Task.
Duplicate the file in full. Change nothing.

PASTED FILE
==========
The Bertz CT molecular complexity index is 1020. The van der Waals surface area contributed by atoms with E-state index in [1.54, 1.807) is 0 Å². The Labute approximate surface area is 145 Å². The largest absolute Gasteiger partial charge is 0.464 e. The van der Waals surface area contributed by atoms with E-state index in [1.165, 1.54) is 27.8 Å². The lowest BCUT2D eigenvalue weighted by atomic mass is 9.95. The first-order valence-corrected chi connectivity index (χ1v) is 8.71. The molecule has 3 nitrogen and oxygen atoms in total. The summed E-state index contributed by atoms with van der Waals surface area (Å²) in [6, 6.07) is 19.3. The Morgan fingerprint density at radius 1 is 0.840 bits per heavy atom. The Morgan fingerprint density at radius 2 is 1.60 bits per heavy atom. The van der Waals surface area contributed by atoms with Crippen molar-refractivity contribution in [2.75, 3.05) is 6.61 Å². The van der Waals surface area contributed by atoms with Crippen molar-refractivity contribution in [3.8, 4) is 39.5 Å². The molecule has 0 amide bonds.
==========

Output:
The Bertz CT molecular complexity index is 1020. The van der Waals surface area contributed by atoms with E-state index in [1.54, 1.807) is 0 Å². The Labute approximate surface area is 145 Å². The largest absolute Gasteiger partial charge is 0.464 e. The van der Waals surface area contributed by atoms with E-state index in [1.165, 1.54) is 27.8 Å². The lowest BCUT2D eigenvalue weighted by atomic mass is 9.95. The first-order valence-corrected chi connectivity index (χ1v) is 8.71. The molecule has 3 nitrogen and oxygen atoms in total. The summed E-state index contributed by atoms with van der Waals surface area (Å²) in [6, 6.07) is 19.3. The Morgan fingerprint density at radius 1 is 0.840 bits per heavy atom. The Morgan fingerprint density at radius 2 is 1.60 bits per heavy atom. The van der Waals surface area contributed by atoms with Crippen molar-refractivity contribution in [2.75, 3.05) is 6.61 Å². The van der Waals surface area contributed by atoms with Crippen molar-refractivity contribution in [3.8, 4) is 39.5 Å². The molecule has 0 amide bonds.